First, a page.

But it's not just a "matter of degree" as if all hinges were equal to all other hinges. Using less moisture on common hinges available today is only a coping method. It's to make these fairly bad hinges less bad, to make them stick less aggressively to album pages and, more importantly, to stamps. Less moisture helps, but I'm not sure it helps all that much. And that's because of the glue on the hinges. It's aggressive and will not give way easily when the hinge is removed, certainly not in the old way Dennison hinges gave way. Because of its glue, the old Dennison hinges held relatively well, but also gave way when the stamp was removed -- a little miracle of modern glue science, in a way. Modern hinges, even with less moisture, do not do that. Less moisture makes the damage you are likely to get less damaging, but that's all it does.

And what is "less," anyway? My "less" may seem too slobbery to you. Or maybe it seems like not nearly enough moisture. "Less" is not a very scientific term, but just advice from one collector to another. I've seen "hinge moistening" pens with foam tips on them for sale, a new product. Maybe they're more accurate in the "measuring moisture" department. Who knows, but I doubt it.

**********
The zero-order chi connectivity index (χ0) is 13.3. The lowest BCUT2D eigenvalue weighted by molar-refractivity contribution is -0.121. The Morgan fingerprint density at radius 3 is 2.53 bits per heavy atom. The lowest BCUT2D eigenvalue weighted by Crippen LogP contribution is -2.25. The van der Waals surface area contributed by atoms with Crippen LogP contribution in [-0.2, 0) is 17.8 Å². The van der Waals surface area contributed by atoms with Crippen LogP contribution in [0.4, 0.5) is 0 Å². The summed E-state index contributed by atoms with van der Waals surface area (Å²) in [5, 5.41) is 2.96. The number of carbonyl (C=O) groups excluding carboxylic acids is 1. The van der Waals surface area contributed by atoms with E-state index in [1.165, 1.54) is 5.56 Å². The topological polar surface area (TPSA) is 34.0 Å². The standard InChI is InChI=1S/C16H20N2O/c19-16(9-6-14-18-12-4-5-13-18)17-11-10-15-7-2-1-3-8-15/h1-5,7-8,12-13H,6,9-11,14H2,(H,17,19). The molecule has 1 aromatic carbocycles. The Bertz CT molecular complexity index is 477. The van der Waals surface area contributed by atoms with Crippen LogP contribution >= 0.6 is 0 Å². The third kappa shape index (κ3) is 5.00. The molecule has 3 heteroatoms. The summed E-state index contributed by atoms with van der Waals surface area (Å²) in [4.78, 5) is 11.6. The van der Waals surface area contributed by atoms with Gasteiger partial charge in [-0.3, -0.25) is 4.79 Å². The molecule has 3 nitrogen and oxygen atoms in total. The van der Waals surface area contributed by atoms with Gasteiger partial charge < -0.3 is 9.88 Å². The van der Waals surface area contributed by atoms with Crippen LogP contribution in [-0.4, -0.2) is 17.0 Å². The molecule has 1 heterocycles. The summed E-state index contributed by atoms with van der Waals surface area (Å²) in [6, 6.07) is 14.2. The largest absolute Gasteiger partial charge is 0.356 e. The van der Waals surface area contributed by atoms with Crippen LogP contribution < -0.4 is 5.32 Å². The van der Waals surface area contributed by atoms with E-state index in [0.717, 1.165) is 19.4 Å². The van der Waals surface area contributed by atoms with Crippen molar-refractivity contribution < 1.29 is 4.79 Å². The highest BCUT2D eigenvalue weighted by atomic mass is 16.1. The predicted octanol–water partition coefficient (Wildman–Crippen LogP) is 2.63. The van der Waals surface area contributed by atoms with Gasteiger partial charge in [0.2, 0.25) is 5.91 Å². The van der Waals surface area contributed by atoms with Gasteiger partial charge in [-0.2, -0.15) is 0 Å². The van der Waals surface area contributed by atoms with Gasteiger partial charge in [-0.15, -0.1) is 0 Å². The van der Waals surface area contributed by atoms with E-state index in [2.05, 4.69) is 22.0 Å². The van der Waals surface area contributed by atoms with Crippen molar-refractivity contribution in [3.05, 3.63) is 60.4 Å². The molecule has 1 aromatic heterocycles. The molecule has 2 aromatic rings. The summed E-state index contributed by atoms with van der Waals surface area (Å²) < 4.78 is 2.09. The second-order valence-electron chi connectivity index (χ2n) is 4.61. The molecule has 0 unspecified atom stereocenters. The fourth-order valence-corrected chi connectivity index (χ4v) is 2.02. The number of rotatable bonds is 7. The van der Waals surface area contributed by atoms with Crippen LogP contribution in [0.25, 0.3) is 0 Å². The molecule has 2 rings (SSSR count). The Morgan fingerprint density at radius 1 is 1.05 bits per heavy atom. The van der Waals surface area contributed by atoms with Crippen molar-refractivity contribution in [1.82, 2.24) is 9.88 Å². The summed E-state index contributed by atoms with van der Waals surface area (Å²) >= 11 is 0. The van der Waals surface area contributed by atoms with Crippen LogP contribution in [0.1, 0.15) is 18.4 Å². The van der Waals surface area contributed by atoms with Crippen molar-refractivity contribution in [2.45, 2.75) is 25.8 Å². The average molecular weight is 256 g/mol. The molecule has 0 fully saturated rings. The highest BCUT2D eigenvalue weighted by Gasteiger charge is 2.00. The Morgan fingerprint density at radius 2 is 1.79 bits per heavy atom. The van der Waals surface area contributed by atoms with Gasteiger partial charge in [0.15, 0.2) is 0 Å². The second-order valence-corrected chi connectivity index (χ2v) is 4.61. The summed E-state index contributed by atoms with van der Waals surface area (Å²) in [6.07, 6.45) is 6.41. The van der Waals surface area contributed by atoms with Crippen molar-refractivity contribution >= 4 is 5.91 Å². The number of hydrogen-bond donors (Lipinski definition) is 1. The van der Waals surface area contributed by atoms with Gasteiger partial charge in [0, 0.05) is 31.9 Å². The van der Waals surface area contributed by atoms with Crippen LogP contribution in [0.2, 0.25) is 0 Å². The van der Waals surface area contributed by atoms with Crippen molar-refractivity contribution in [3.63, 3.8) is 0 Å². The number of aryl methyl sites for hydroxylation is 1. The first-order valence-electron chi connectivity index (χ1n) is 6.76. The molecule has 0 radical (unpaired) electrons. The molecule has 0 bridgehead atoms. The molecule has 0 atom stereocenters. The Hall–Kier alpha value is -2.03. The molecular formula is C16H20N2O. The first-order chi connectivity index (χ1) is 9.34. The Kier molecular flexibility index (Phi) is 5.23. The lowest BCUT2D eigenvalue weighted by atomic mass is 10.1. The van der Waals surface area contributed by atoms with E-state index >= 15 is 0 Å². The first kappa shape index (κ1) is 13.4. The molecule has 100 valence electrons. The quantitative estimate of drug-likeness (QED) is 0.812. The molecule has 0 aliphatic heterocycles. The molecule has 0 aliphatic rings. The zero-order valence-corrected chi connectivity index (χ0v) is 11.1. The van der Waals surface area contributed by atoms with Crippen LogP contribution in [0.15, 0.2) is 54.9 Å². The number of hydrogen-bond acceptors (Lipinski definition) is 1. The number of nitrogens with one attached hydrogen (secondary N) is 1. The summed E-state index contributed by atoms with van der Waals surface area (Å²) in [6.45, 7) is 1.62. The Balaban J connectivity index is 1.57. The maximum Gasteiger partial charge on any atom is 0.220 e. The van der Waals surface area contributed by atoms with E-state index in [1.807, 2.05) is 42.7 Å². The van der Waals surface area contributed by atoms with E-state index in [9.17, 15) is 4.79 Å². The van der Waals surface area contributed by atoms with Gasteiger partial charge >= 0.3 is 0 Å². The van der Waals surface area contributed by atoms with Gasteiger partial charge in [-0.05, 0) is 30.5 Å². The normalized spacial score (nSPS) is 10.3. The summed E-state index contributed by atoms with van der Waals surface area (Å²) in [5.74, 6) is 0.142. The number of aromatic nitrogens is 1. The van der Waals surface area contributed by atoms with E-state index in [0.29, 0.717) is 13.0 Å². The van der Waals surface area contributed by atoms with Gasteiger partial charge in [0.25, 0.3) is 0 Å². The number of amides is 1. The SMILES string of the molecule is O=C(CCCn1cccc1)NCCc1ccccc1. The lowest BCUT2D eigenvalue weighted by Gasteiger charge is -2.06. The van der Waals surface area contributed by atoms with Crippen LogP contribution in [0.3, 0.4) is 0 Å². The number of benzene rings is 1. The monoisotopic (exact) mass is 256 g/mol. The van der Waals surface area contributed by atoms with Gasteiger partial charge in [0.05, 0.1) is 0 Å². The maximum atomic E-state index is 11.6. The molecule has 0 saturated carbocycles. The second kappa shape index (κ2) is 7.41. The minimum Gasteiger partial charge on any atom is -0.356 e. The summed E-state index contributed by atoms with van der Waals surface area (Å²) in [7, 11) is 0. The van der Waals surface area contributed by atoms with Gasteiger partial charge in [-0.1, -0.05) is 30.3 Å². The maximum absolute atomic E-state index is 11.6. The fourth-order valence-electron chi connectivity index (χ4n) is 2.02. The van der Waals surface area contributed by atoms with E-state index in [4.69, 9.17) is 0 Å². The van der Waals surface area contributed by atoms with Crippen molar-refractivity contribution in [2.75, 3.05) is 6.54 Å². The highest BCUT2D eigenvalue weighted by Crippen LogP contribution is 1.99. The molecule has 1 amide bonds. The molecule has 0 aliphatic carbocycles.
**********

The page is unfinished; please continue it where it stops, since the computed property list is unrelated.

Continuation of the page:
As for recommending a particular brand of modern hinges (DennisEn or other), that's never going to work because all modern hinges, to the best of my knowledge, are made by the same manufacturer. They're the same hinges. That manufacturer of hinges is, or so I have been told many times, Prinz. If there are other manufacturers, I've never heard of them. I'd be happy to be corrected if there are. If it's true, however, that means all those "different" brands of hinges are the same hinges.

Not content to just "believe" something I'd heard (a common problem in an age where science is often rejected by those positive they know the truth), I ran some tests. Over a period of months, I purchased every brand of hinge commonly sold by modern stamp dealers, on Amazon, eBay, and at stamp shows. Or I tried to, anyway, as I'm sure I missed a few. And I tested them. I just attached them to old album pages, lining up a dozen or twenty hinges of each brand and then labeling them. I let them sit for a few days to dry well. And then I gently removed each hinge, and I noted its degree of paper removal as well as how hard it was to remove. You want to know the result?